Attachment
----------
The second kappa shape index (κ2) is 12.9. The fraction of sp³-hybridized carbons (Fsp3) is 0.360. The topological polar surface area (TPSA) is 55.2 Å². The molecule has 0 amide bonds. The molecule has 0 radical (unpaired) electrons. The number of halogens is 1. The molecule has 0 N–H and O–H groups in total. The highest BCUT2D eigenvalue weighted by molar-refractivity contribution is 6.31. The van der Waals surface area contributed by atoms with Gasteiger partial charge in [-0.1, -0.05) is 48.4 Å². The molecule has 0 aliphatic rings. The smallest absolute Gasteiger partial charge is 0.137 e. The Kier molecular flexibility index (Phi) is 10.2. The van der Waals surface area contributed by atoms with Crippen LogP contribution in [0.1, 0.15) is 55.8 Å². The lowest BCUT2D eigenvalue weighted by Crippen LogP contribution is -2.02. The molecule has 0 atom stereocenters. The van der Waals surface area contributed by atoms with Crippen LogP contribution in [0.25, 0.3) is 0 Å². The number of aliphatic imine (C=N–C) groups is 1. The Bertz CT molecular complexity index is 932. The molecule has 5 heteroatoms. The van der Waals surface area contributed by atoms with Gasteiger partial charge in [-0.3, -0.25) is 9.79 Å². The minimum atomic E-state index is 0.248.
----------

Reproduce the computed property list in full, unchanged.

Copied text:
The second kappa shape index (κ2) is 12.9. The fraction of sp³-hybridized carbons (Fsp3) is 0.360. The topological polar surface area (TPSA) is 55.2 Å². The molecule has 0 amide bonds. The molecule has 0 radical (unpaired) electrons. The number of halogens is 1. The molecule has 0 N–H and O–H groups in total. The highest BCUT2D eigenvalue weighted by molar-refractivity contribution is 6.31. The van der Waals surface area contributed by atoms with Gasteiger partial charge in [-0.1, -0.05) is 48.4 Å². The molecule has 0 aliphatic rings. The smallest absolute Gasteiger partial charge is 0.137 e. The Kier molecular flexibility index (Phi) is 10.2. The van der Waals surface area contributed by atoms with Crippen LogP contribution in [0.1, 0.15) is 55.8 Å². The lowest BCUT2D eigenvalue weighted by Crippen LogP contribution is -2.02. The molecule has 0 atom stereocenters. The van der Waals surface area contributed by atoms with Crippen LogP contribution in [0.25, 0.3) is 0 Å². The number of aliphatic imine (C=N–C) groups is 1. The Bertz CT molecular complexity index is 932. The molecule has 5 heteroatoms. The van der Waals surface area contributed by atoms with Gasteiger partial charge in [-0.3, -0.25) is 9.79 Å². The minimum atomic E-state index is 0.248.